John Sypal

Street | Last Updated: January 11, 2021

As an undergrad working on a BFA I kept putting off the required semester of photography for a few years- only to discover that it would end up being one of those life-altering first encounters with the craft that every photographer seems to have enjoyed. Soon after I changed majors in order to study abroad in Japan as a college student but never put down my camera. Photography became a constant way of experiencing life and upon graduation I was able to move to Tokyo in 2004. Within a month I had a darkroom going and kept at it.

I shoot whatever is out there that interests me. I don’t try to make any real claims to being any one kind of a photographer or another. My usual film is Ilford HP-5 and I develop it with Kodak HC-110 in my kitchen. (See: where can you develop film?)

My photo life revolves around a fairly traditional process of shooting, developing, editing, and printing workprints in my darkroom. The workflow is steady and the nature of shooting thirty or forty rolls a month means that you’re never really ever “caught up”. I like that. Always having something ready to do has helped encourage me to keep on going.

Each year I have a few solo exhibitions of my prints at Totem Pole Photo Gallery, an artist-run gallery space in Shinjuku that I am a member of. Tokyo enjoys a vibrant and dedicated photography scene and there are dozens of small exhibitions held by dedicated photographers in the city each month.

In 2008 I began Tokyo Camera Style, a tumblr which features fairly simple photographs of the (mostly) analog cameras that I encounter in the hands of other photographers here in Japan. The site has grown in popularity and from 2011 has been a monthly two-page feature in the Japanese photography magazine Nippon Camera. I extended the experience online in January 2014 by joining Instagram.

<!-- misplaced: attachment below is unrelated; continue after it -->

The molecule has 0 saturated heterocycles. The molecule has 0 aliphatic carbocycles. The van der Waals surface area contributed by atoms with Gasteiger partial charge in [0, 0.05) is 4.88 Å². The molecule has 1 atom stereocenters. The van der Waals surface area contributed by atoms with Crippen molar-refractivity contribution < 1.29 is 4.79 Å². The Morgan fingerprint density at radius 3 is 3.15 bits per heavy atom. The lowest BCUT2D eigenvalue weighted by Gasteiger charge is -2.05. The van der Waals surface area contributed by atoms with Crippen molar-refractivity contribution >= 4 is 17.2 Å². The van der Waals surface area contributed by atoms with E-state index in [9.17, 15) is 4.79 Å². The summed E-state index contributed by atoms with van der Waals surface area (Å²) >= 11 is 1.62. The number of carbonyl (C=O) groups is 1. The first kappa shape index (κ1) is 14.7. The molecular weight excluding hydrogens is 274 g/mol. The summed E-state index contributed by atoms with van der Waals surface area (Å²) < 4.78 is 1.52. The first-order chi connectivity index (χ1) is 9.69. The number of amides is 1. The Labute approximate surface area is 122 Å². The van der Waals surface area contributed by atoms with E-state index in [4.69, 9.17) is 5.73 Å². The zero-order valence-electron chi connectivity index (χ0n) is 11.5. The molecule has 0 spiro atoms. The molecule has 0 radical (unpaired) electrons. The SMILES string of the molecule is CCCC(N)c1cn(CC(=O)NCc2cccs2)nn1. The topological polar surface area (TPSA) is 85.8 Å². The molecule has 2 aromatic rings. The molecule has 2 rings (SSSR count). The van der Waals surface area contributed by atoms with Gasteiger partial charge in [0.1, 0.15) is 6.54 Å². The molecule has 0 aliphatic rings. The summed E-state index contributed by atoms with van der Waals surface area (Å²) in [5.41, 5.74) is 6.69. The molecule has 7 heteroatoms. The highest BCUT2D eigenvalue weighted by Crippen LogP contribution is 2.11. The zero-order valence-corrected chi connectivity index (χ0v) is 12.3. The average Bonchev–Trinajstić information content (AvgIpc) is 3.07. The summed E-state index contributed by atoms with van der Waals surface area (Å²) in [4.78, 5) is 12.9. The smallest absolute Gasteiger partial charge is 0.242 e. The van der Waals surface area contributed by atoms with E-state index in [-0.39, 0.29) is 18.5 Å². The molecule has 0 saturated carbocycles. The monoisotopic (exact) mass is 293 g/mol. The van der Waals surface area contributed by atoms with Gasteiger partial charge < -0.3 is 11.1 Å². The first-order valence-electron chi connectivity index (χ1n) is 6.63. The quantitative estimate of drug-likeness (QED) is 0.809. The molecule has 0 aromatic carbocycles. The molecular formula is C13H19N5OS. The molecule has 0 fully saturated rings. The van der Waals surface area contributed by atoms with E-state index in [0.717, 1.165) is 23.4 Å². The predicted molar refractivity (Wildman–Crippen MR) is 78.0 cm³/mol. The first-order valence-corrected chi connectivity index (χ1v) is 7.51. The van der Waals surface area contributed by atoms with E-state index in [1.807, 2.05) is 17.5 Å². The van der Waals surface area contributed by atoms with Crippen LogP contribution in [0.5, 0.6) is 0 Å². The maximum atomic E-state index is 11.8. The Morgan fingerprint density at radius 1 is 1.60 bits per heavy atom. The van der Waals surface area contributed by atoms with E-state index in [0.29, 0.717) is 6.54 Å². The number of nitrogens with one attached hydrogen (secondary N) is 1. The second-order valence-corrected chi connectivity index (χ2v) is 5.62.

I switch between two bags- one for daily life and another to hold a little more gear for when I do my magazine feature.

For personal work, I have a well made leather shoulder bag from Banana Republic. In it, I carry:

A Leica MP with Leica 35mm f/2 Summicron Aspherical lens loaded with Ilford HP-5 film. I’ve carried a Leica MP with me at all times since 2006 and the black one seen in the image above for the past year. When out in the city the camera is out of the bag and around my neck. I don’t really mind looking like a tourist. The flash is a Leica SF 20.

I also carry an original (and sadly discontinued) Fujifilm 35mm hard case loaded with 10 rolls of film. For color I have a Konica Big Mini loaded with Kodak Gold film. My digital compact is a Ricoh GRD4. Cameras from the Ricoh GRD series have been used for Tokyo Camera Style since 2009. I’ve gone through four so far- they’re fragile but cheap used. I like their set 28mm lens and slightly weird color palette enough to keep getting them.

For the Nippon Camera feature, I load everything from the first bag into a Billingham Hadley Large camera bag. In it, I add a Nikon D90 with Tamron AF 18-270mm f/3.5-6.3 zoom lens. I’ve never really been a fan of DSLRS, and this one, my first, has done nothing to change my mind – especially after having used Nikon F2’s and F3Hp bodies with their gorgeous and generous finders in the past. But since it is only used for the magazine feature I only have to shoot it a few times each month. It’s adequate enough and for now I’d rather put the money that an upgrade would require into more film or paper for my darkroom.

Additionally I carry a copy of the latest issue to show prospective participants. The legitimacy of print helps convince people that it’s legit! I also have some contact forms- on these I write down information and addresses- the magazine lists the gear which each participant is using, as well as what they like to shoot and even what camera they’d like next. I also get their addresses since each participant is mailed a complimentary copy of the issue they appear in.

My Japanese is thankfully solid enough to be able to successfully complete this feature each month and while naturally not every person I meet wants to appear in the magazine, more and more of those who do are already familiar with the feature or blog. It’s been a really neat way to meet all sorts of people here in Tokyo. In between meeting people with cameras for the magazine when out walking around I’m also able to get in time to shoot for myself as well.

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